Colorful, vibrant, and always visible, the hard hat symbolizes progress. It has become synonymous with safety and emblematic of the construction industry. But how did the hard hat come to be?
In the late 1800s, miners routinely performed the dangerous tasks of blasting and removing large quantities of rock. Safety devices such as lamps and harnesses were available, but nothing had been invented to protect miners’ heads. With increasingly hazardous conditions and growing workplace fatalities, workers were in dire need of a solution. But what would the inspiration be?
Many soldiers in World War I owed their survival to the doughboy helmet, a metallic piece of bowl-shaped headgear that saved countless lives in battle. This helmet was considered for use in the mines but ultimately ruled too large and bulky for the narrow fissures of rock. Due to other limitations such as conductivity and cost of metal, the doughboy proved less than ideal for occupational use.
The advent of the present-day hard hat began with Edward Bullard, a veteran with a mission to ensure the safety of mine and construction workers. Deviating from the usual metallic helmet, Bullard designed a hat from heavy duck canvas and coated it in shellac—a resinous material—to increase durability. This prototype also featured a network of straps and supports to help absorb the impact of blunt force.
In 1919, Bullard designed a new model inspired by the doughboy. He innovated upon the bowl design, form-fitting his canvas hat to a human head and attaching a leather brim before shellacking. Once introduced to workers in the field, this product met with wild acclaim throughout the mining and construction industries. Bullard soon produced many variations of the original hat, one of which featured a carbide-lamp attachment for visibility in the dark.
Despite its popularity, the hat wasn’t yet required for construction workers. In 1931, the press published photographs of workers wearing hard hats during the construction of the Hoover Dam. Then, in 1933, the construction of the Golden Gate Bridge marked the first mandatory use of the hats as a safety precaution. As word spread, more and more workers began to wear them.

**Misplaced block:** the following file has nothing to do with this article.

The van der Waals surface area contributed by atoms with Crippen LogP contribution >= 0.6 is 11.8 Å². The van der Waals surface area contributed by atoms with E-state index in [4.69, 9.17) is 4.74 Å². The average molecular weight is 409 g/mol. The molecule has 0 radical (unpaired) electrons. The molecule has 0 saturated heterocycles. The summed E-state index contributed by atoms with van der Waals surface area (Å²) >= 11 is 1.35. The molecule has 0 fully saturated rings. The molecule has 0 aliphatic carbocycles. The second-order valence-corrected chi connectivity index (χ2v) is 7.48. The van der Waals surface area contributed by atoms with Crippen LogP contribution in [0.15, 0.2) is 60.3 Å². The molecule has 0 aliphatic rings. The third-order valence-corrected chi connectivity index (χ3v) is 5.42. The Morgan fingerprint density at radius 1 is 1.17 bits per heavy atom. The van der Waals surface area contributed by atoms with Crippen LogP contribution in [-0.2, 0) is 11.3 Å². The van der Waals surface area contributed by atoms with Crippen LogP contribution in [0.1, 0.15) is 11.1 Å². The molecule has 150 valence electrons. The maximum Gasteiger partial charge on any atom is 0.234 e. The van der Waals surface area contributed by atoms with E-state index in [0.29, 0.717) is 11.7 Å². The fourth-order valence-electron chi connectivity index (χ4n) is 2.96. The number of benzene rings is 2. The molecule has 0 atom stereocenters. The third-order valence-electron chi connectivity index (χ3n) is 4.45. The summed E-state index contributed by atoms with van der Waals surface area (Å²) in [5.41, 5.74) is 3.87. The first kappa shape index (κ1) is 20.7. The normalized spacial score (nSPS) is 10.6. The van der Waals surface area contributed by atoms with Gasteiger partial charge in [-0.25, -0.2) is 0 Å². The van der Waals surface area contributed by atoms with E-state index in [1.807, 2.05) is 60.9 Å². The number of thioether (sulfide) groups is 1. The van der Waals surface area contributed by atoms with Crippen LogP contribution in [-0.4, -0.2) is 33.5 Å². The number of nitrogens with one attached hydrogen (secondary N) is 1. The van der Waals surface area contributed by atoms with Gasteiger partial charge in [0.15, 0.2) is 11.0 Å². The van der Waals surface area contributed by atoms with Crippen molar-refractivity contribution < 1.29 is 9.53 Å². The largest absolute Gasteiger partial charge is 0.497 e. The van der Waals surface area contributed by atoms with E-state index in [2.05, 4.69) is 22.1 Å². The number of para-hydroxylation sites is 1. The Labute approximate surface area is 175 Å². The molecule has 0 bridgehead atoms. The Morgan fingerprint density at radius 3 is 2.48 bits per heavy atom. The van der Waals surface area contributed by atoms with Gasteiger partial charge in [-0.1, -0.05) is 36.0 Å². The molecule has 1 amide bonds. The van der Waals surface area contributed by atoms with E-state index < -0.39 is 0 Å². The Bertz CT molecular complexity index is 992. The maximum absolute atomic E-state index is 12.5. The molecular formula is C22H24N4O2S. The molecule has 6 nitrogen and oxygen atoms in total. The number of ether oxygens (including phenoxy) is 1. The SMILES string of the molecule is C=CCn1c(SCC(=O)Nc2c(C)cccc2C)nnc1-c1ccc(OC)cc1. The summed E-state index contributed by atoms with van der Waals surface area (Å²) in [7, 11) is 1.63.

In the early 1950s, the hat’s composition changed from canvas to thermoplastics and fiberglass. Later, in 1960, the hard hat was reconstructed out of polyethylene, or plastic; this is the same material used today. The original plastic hard hats sold for $3 at the time, or $30 in the current market. Over time, the hard hat has added more safety features such as increased padding, chin straps, and supportive head harness systems. Today, the Occupational Safety and Health Administration (OSHA) requires all staff on a construction site to wear hard hats.
Edward Bullard passed away in 1963, having never known the full impact of his contribution. On May 5, 2022, he was inducted into the National Inventors Hall of Fame in Washington, DC. As more adaptations and refinements of the hard hat emerge, it bears remembering that Bullard’s genius transformed the construction industry and set standards for head protection for decades to come.
When Exactly is a Hard Hat Required?
According to OSHA, “An OSHA-approved hard hat is a hard hat that meets ANSI Z89.1. 29 CFR 1910.135(b)(1) and 29 CFR 1926.100(b)(1) state that head protection must meet the 1997, 2003, or 2009 editions of ANSI Z89.1, or be shown to offer equivalent or better protection.”
In other words:
- when objects or debris might fall from above
- when employees may strike their heads against fixed objects such as supports or beams
- when workers’ heads may be exposed to electrical hazards
Hard Hat Types:
The two types of hard hats are defined by which area(s) of the head they protect:
- Type I offers protection to the top of the head and is commonly used in the United States.
- Type II offers protection to the top and sides of the head and is commonly used in Europe.
Hard Hat Classes:
The three classes are based on the level of protection they provide from electrical hazards.
- Class G (General) hard hats are rated for 2,200 volts.
- Class E (Electrical) hard hats are rated for 20,000 volts.
- Class C (Conductive) hard hats do not offer electrical protection.